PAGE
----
exu date from the pleural cavity and allows
the lungs to re -expand. Criteria for
drainage include:
 An initial poor response to treatment
 Large amount of fluid causing
respiratory distress
 Putrid pleural fluid
 Bacteria in cells of the pleural fluid.
 Pleural lavage may assist in removal
of fibrin, inflammatory debris, and
necrotic tissue; it can prevent
loculation, dilute thick pleural fluid
and facilitate drainage. One chest
tube is placed dorsally and one
ventrally; 5 -10 L of sterile, warm
isotonic saline is infused into each
hemithorax by gravity flow . After the
infusion the chest tube is re
connected to the unidirectional val ue
& lavage fluid is allowed to drain.
3-Thoracotomy has been used
successfully for the treatment of
pericarditis and pleuritis and lung
abscesses in cattle Claims are made for
the use of dexamethasone at 0.1 mg/kg
BW to reduce the degree of pleural
effus ion. In acute cases of pleurisy in the
horse analgesics such as phenylbutazone
are valuable to relieve pain and anxiety,
allowing the horse to eat and drink more
normally.
4- Fibrinolytic therapy Pleural adhesions
are unavoidable and may become thick
and e xtensive with the formation of location
which traps to form of pleural fluid,
However Fibrinolytic agents such as
strep tokinase promote removal, thickening
pleural fluid , lyse adhesion & facility
drainage of fluid.

EQUINE PLEUROPNEUMONIA

(PLEURITIS, PLEURISY)
Pleuropneumonia of horses is almost
always associated with bacterial infection
of the lungs, pleura, and pleural fluid.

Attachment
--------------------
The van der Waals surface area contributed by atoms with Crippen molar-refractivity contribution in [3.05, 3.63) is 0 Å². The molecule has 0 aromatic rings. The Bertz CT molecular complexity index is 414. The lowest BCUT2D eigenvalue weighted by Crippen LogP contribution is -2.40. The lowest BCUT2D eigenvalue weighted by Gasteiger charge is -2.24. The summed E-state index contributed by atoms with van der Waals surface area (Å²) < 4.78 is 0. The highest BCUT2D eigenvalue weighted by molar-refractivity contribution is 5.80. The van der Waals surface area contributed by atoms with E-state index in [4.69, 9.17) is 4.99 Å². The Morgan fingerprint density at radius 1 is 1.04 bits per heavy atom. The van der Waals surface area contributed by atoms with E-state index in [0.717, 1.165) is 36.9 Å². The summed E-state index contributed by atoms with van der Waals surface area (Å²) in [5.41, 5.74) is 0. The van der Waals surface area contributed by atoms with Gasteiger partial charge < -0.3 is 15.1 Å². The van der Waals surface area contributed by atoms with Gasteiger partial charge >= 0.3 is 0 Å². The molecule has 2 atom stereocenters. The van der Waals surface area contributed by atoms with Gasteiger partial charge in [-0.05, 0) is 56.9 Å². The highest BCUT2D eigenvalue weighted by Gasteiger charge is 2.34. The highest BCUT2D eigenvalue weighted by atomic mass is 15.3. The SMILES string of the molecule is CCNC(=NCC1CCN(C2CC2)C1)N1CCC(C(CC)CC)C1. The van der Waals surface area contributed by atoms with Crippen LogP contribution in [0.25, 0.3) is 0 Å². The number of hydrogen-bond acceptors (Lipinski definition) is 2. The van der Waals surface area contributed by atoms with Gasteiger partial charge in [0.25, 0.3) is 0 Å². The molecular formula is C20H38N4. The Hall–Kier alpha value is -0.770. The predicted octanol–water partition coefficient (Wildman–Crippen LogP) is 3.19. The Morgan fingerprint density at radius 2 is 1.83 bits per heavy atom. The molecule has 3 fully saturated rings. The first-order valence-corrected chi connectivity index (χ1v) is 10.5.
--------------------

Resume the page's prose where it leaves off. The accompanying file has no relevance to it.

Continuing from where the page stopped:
Etiology Most infections are polymicrobial
combinations of S. equi var.
zooepidemicus, Actinobacillus sp.,
Pasteurella sp., En terobacteriaceae and
anaerobic bacteria, including Bacillus
fragilis . Disease due to infection by a
single bacterial species occurs. Other
causes are Mycoplasma felis , penetrating
chest wounds and esophageal perforation .

EPIDEMIOLOGY

Pleuropneumonia occurs worldwide in
horses of all ages and both sexes,
although most cases occur in horses more
than 1 and less than 5 years of age, The
case fatality rate varies between 5 - 65 %,
with the higher rate reported.
 Recent prolonged transport, racing,
viral respiratory disease &
anesthesia increase the incidence of
the disease in horse .
 Aspiration of wound material
secondary to esophageal
obstruction or dysphagia also cause
the disease.
PATHOGENESIS
Bacterial pleuropneumoni a develops
following bacterial colonization of the lungs
with subsequent extension of infection to
the visceral pleura and pleural space
Organisms initially colonizing the
pulmonary parenchyma and pleural space
are those normally present in the upper
airwa y, oral cavity, and pharynx, with
subsequent infection by
Enterobacteriaceae and obligate
anaerobic bacteria Bacterial colonization
and infection of the lower airway is
attributable to either massive challenge or
a reduction in the efficacy of normal
pulm onary defense mechanisms or a
combination of these factors .
 Confinement the head elevated for
12 -24 hours, such as occurs during
transport of horses or decreases
mucociliary transport and increases
the entering of thorax at difficult
location.
 Bacterial multiplication in pulmonary
parenchyma is associated with the
influx of inflammatory cells,
principally neutrophils, tissue
destruction and accumulation of cell
debris in alveoli and airways.
Infection spreads both through
tiss ue and via airways.
 Infection spreads both through
tissue and via airways.
 Extension of inflammation, and later
infection, to the visceral pleura and
subsequently pleural space causes